Australia's Border Force will be stopping people on the streets of Melbourne, and people are freaking out

Photo: Australian Border Force/ Facebook.

This weekend Australian Border Force (ABF) officers will be taking part in an unprecedented operation on the streets of Melbourne that will involve checking people’s visa details.

Operation Fortitude will target the city’s Metro trains, Yarra trams, taxis and the Sheriff’s offices, particularly focusing on people travelling to, from and around the CBD.

Authorities will be looking for anything from anti-social behaviour to outstanding warrants.

“ABF officers will be positioned at various locations around the CBD speaking with any individual we cross paths with,” ABF Regional Commander Victoria and Tasmania, Don Smith says.

“You need to be aware of the conditions of your visa; if you commit visa fraud you should know it’s only a matter of time before you’re caught out.”

It is the first time the federal immigration and law enforcement organisation have joined forces with Victoria Police to target crime in the city.

The operation will work on an ongoing basis to target crime in and around the Melbourne CBD.

As of 2013, one in every 20 backpackers received a 457 “working holiday” visa which allows them to stay in Australia for four years.

But last year Melbourne officials found one third of beggars in the CBD were actually backpackers who had run out of money.

To combat the rising number of beggars on the streets, Melbourne Lord Mayor Robert Doyle began a campaign against begging and implemented anti-begging strategies. Read more about that here.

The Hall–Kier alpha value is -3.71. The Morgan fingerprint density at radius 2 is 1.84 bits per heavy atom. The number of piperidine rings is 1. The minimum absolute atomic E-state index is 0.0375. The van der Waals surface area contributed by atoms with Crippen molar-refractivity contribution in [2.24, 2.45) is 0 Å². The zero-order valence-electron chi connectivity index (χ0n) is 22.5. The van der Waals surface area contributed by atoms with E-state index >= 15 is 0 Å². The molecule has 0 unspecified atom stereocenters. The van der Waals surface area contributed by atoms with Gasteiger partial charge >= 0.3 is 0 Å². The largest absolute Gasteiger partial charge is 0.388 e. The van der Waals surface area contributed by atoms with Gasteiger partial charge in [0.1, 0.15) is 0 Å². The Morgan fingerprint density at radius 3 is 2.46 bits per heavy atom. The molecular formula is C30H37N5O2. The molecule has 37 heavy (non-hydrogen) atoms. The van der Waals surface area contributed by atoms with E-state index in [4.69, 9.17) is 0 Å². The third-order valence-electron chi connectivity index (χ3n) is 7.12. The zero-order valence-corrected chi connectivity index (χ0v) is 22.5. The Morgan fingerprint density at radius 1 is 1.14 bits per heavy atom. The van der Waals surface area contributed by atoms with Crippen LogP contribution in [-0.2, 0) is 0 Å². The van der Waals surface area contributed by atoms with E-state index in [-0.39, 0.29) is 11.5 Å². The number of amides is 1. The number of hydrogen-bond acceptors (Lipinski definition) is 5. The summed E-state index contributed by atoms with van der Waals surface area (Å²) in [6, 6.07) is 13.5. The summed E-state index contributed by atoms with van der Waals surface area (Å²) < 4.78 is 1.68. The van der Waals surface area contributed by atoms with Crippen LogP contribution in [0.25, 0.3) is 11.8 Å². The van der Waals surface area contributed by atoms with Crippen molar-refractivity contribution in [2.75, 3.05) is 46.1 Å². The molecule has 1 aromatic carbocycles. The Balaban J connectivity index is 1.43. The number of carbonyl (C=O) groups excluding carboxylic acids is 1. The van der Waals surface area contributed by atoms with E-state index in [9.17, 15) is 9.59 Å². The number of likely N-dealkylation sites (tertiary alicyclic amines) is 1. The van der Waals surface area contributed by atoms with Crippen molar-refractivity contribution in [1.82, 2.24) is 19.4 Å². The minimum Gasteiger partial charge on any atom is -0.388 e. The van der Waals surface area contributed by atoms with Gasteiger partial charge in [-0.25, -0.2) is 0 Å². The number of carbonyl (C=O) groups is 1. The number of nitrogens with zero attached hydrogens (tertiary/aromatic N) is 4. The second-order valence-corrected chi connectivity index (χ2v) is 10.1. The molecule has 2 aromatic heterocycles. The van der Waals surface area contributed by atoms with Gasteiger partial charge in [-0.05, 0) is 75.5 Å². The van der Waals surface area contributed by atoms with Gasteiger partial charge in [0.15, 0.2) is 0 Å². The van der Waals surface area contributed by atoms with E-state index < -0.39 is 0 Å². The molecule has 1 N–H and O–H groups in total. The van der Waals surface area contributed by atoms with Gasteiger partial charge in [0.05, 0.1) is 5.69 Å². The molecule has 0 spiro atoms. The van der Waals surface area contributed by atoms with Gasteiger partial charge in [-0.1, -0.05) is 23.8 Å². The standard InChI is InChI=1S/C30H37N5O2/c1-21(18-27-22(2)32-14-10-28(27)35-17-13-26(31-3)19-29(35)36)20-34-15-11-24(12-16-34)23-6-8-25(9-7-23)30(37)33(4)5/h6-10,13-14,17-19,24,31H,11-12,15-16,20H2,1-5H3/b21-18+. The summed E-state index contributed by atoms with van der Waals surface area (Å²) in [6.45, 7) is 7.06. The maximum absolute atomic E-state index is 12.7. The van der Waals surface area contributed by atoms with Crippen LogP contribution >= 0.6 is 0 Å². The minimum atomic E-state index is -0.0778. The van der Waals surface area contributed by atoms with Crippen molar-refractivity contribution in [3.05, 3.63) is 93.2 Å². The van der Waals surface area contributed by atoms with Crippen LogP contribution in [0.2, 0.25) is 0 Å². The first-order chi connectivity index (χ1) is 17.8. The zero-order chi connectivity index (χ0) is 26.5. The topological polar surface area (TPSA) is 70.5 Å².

Here’s what people are saying about the ABF checking people’s visas.

Focus on national security and immigration was bolstered after the Martin Place siege last year, where hostage-taker Man Haron Monis – an Iranian-born Australian citizen – and two hostages died.

Following the siege, prime minister Tony Abbott said Australians were being taken “for mugs” by some immigrants.

“There’s been the benefit of the doubt at our borders, the benefit of the doubt for residency, the benefit of the doubt for citizenship and the benefit of the doubt at Centrelink,” he said.

“It’s clear to me, that for too long, we have given those who might be a threat to our country the benefit of the doubt.

“We are a free and fair nation. But that doesn’t mean we should let bad people play us for mugs, and all too often they have: Well, that’s going to stop.”

The latest development in Melbourne also follows news that Australia’s border protection unit rebranding cost the government about $10 million — the 10th branding overhaul it’s had since World War II. Read more about that here.


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